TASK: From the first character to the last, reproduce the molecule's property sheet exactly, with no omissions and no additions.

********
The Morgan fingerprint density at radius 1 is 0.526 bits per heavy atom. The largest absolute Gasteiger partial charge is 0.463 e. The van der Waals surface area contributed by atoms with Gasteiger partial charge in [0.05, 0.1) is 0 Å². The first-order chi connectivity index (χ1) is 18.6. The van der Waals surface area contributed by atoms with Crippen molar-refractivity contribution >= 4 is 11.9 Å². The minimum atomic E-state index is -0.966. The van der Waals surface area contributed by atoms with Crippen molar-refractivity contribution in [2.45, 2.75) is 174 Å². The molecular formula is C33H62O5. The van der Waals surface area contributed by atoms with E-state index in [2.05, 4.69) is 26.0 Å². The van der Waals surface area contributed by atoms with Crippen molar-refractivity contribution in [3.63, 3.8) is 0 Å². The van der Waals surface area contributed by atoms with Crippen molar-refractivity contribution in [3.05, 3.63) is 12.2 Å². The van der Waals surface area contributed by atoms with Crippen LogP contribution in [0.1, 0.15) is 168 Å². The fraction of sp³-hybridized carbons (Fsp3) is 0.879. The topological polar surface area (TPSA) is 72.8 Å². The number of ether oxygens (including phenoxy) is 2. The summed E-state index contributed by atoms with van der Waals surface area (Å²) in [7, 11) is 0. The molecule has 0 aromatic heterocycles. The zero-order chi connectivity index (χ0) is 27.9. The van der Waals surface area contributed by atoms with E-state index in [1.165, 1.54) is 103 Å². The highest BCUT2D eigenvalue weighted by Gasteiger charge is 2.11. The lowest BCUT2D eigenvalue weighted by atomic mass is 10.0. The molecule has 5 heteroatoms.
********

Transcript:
The Morgan fingerprint density at radius 1 is 0.526 bits per heavy atom. The largest absolute Gasteiger partial charge is 0.463 e. The van der Waals surface area contributed by atoms with Gasteiger partial charge in [0.05, 0.1) is 0 Å². The first-order chi connectivity index (χ1) is 18.6. The van der Waals surface area contributed by atoms with Crippen molar-refractivity contribution >= 4 is 11.9 Å². The minimum atomic E-state index is -0.966. The van der Waals surface area contributed by atoms with Crippen molar-refractivity contribution in [2.45, 2.75) is 174 Å². The molecular formula is C33H62O5. The van der Waals surface area contributed by atoms with E-state index in [2.05, 4.69) is 26.0 Å². The van der Waals surface area contributed by atoms with Crippen molar-refractivity contribution in [3.63, 3.8) is 0 Å². The van der Waals surface area contributed by atoms with Crippen molar-refractivity contribution in [3.05, 3.63) is 12.2 Å². The van der Waals surface area contributed by atoms with Crippen LogP contribution in [0.1, 0.15) is 168 Å². The fraction of sp³-hybridized carbons (Fsp3) is 0.879. The topological polar surface area (TPSA) is 72.8 Å². The number of ether oxygens (including phenoxy) is 2. The summed E-state index contributed by atoms with van der Waals surface area (Å²) in [7, 11) is 0. The molecule has 0 aromatic heterocycles. The zero-order chi connectivity index (χ0) is 27.9. The van der Waals surface area contributed by atoms with E-state index in [1.165, 1.54) is 103 Å². The highest BCUT2D eigenvalue weighted by Gasteiger charge is 2.11. The lowest BCUT2D eigenvalue weighted by atomic mass is 10.0. The molecule has 5 heteroatoms.